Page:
Among M's many skills is her ability to say things in a way that clicks. If it doesn't work the first time, she explains it a bit. Still not working? She'll find a new way to say it. It sounds small, but not every coach can do that.
Another thing she's just really terrific at is giving young horses a kind and thoughtful beginning to their education. Really, this is why I wanted to work with her. I'm so glad I have Mo and M at the same time. And last week's lesson--our first of the year--demonstrates why. In part, it's because we had nearly the same lesson more than once last year, in which we worked on encouraging Mo to soften to the contact (except last year we jumped, but he's not fit enough yet). And Mo progressed beyond that into actually being on the bit. And then he basically had the winter off. We're certainly not back to square one. For instance, he can move off my leg now (though he's a bit of a kick ride at this point, which may change as he gets fitter). Instead of being all "why doesn't he know this still?" or "why aren't you the perfect rider?" she just went back to that phase of the training and talked us through it like we'd never heard it before. Not in a condescending way, but in the kind and patient way she typically does. And I wasn't making any huge rider mistakes--my horse had only been back under saddle for three or four rides when we took our lesson, and he needed those rides to remember how to horse. But it was time to pick up the reins and ask him to get to work. So what follows are mostly screen shots from the video my mom VERY kindly took, and pointers from M. Most of it isn't revelatory, but it's quite useful, and schooling green horses to the contact is something many of us are working on at the moment.
First of all, she was very pleased with his warm up walk. It was long and in front of my leg. It wasn't into the contact (gotta work on that at the trot first so you don't mess up the walk), but it was relaxed and swinging and happy. Good enough for training level dressage.
Then we picked up the trot, and he was the tiniest bit more up than usual because there were people in the ring looking at him, but I just kept him in front of my leg and established forward. And at last, it was time to pick up the reins and get him schooling.
|A little up, but forward.|
"Keep your reins. He may not love it, but he'll find his way too it, just like he does with side reins." This is what she means by having the conversation, or starting it. And you need to have the conversation again and again--those are half halts--to make sure he's still with you.
Mostly, he wasn't nearly as whiny as he has been in the past about the contact. I think there are a couple reasons for this: he understands it more now than he used to, and the winter off was really good for his brain.
|Relaxed and soft--good starting ingredients.|
As far as position goes, she didn't harp on me as much as she could/should have (let's remember that I'm riding in an Antares jump saddle, which encourages a closed hip angle, not a dressage saddle or a less forward-going jump saddle, but I do still have that positional sin to correct), but she did remind me that when I take the reins, I need to keep my elbows bent. I give too easily and too soon otherwise.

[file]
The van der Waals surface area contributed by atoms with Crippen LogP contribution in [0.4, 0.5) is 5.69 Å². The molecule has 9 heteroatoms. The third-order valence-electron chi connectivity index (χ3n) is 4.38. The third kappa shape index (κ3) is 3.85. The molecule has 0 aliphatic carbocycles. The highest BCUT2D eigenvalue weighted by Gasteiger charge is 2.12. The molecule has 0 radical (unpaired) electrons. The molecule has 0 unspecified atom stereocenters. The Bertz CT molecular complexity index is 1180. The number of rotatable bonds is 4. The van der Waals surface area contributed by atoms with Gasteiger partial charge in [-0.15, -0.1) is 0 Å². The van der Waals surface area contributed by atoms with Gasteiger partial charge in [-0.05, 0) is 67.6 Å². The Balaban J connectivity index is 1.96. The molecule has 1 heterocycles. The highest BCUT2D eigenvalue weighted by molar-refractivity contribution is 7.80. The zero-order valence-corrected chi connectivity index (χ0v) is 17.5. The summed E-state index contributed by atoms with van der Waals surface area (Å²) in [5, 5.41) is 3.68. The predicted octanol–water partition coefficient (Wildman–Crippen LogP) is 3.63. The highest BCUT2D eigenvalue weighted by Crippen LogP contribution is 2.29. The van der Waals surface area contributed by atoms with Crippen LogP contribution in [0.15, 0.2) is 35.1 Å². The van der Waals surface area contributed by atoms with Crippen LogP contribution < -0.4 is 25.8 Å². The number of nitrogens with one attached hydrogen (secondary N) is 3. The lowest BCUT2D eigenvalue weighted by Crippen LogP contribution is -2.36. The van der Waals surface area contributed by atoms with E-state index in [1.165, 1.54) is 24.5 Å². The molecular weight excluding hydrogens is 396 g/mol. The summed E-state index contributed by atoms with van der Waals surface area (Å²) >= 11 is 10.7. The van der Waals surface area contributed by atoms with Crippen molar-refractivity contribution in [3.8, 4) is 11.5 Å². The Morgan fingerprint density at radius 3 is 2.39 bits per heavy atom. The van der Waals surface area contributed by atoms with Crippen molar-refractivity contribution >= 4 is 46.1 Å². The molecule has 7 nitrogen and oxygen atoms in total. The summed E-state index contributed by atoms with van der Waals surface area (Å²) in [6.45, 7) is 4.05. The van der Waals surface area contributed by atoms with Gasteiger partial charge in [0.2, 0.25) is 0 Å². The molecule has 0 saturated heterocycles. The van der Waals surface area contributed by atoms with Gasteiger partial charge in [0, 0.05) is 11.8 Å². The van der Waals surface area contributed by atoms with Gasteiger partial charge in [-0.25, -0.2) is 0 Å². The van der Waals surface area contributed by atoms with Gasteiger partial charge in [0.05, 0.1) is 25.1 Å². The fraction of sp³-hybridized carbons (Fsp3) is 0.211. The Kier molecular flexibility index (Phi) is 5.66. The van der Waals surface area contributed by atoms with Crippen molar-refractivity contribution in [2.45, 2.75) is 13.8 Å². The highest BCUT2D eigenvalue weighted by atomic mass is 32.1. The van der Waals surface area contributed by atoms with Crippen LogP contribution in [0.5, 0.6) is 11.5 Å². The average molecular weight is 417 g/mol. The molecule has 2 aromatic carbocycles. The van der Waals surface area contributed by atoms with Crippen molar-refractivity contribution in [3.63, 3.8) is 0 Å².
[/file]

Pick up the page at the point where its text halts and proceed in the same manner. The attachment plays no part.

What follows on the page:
|Love pretty much everything about this.|
One thing that helped a lot in the early going was five walk/trot transitions to get him thinking about what I was asking for and to help with balance. Our transitions aren't terribly sharp yet, but that's not the immediate concern. No use in having sharp transitions on a horse who isn't anywhere near the bridle, let alone in it.
|There's a pretty nice mover under all that baby stuff.|
Also useful was her advice to cut in on the turns and then leg yield out a little bit so he connects to the outside rein more. This helped A LOT, even though we're not doing perfect dressagey leg yields at this point.
|Imperfect but finding the outside rein a bit more.|
I'm going to abandon the narrative a bit here, because what M had to say stands on its own without a lot of further blabbering from me:
"When you take the rein, keep the rein, until he stops whining, and THEN you can be soft[...]If you give back to him before he's softened, he's never really going to learn it."
|Not the moment to give!|
If the horse is too much in your inside rein, you can try changing directions. "When you change directions [to the right], really put that right leg into him so he doesn't drop his shoulder and motorbike around."
|Needing a good change of direction here.|
He can float behind my leg a little, which makes this exercise hard because I need more horse in the bridle to get him to understand the concept.
|Tracking up=in front of my leg. |
Much easier to get into the contact from here.
|Getting there, loving the front end.|
"So then, Jess, you're riding from soft moment to soft moment." [The beginner concept of what we were working on with Seneca the Dressage Horse last summer--riding from half halt to half halt.]
After about this point in the lesson, my phone ran out of room and Mom had to leave, so she missed the canter. There wasn't much to see anyway--it was the first canter of the year and the whole point was to survive it. But he was good, and there was no bucking or excessive hissy fits. So I'll take it!
The best part of the lesson, and this horse, were moments like this one:
|See? Mama's boy.|
So we're off to a good start this year, knock on wood. I'm about to go hop on him, so fingers crossed for some good trot work and maybe even a little cantering even though it's cold and damp and gross outside (I thought it was spring? No?).